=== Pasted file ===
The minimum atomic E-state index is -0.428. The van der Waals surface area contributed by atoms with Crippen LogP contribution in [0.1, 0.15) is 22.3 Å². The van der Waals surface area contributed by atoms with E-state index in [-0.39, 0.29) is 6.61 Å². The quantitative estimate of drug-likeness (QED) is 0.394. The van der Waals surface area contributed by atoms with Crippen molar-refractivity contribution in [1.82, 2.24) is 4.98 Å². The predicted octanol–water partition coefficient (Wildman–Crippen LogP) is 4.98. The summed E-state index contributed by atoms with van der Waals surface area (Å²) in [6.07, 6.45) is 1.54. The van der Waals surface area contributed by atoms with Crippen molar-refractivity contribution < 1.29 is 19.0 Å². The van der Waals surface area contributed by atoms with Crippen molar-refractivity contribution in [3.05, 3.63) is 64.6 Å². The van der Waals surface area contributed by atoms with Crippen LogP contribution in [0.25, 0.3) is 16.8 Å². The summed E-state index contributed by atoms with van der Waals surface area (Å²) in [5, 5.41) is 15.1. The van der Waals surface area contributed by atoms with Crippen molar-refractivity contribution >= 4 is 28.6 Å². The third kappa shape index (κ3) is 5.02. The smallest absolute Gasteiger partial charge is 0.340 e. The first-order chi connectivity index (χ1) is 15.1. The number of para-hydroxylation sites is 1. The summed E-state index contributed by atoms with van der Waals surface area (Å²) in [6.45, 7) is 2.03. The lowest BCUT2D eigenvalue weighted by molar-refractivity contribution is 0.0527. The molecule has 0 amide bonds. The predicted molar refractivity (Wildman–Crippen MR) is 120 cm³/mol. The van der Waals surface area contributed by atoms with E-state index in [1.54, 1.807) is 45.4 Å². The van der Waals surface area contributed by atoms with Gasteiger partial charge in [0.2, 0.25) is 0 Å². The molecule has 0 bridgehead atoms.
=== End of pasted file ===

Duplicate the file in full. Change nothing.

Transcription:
The minimum atomic E-state index is -0.428. The van der Waals surface area contributed by atoms with Crippen LogP contribution in [0.1, 0.15) is 22.3 Å². The van der Waals surface area contributed by atoms with E-state index in [-0.39, 0.29) is 6.61 Å². The quantitative estimate of drug-likeness (QED) is 0.394. The van der Waals surface area contributed by atoms with Crippen molar-refractivity contribution in [1.82, 2.24) is 4.98 Å². The predicted octanol–water partition coefficient (Wildman–Crippen LogP) is 4.98. The summed E-state index contributed by atoms with van der Waals surface area (Å²) in [6.07, 6.45) is 1.54. The van der Waals surface area contributed by atoms with Crippen molar-refractivity contribution < 1.29 is 19.0 Å². The van der Waals surface area contributed by atoms with Crippen molar-refractivity contribution in [3.05, 3.63) is 64.6 Å². The van der Waals surface area contributed by atoms with Crippen LogP contribution in [0.25, 0.3) is 16.8 Å². The summed E-state index contributed by atoms with van der Waals surface area (Å²) in [5, 5.41) is 15.1. The van der Waals surface area contributed by atoms with Crippen molar-refractivity contribution >= 4 is 28.6 Å². The third kappa shape index (κ3) is 5.02. The smallest absolute Gasteiger partial charge is 0.340 e. The first-order chi connectivity index (χ1) is 15.1. The number of para-hydroxylation sites is 1. The summed E-state index contributed by atoms with van der Waals surface area (Å²) in [6.45, 7) is 2.03. The lowest BCUT2D eigenvalue weighted by molar-refractivity contribution is 0.0527. The molecule has 0 amide bonds. The predicted molar refractivity (Wildman–Crippen MR) is 120 cm³/mol. The van der Waals surface area contributed by atoms with E-state index in [1.54, 1.807) is 45.4 Å². The van der Waals surface area contributed by atoms with Gasteiger partial charge in [0.2, 0.25) is 0 Å². The molecule has 0 bridgehead atoms.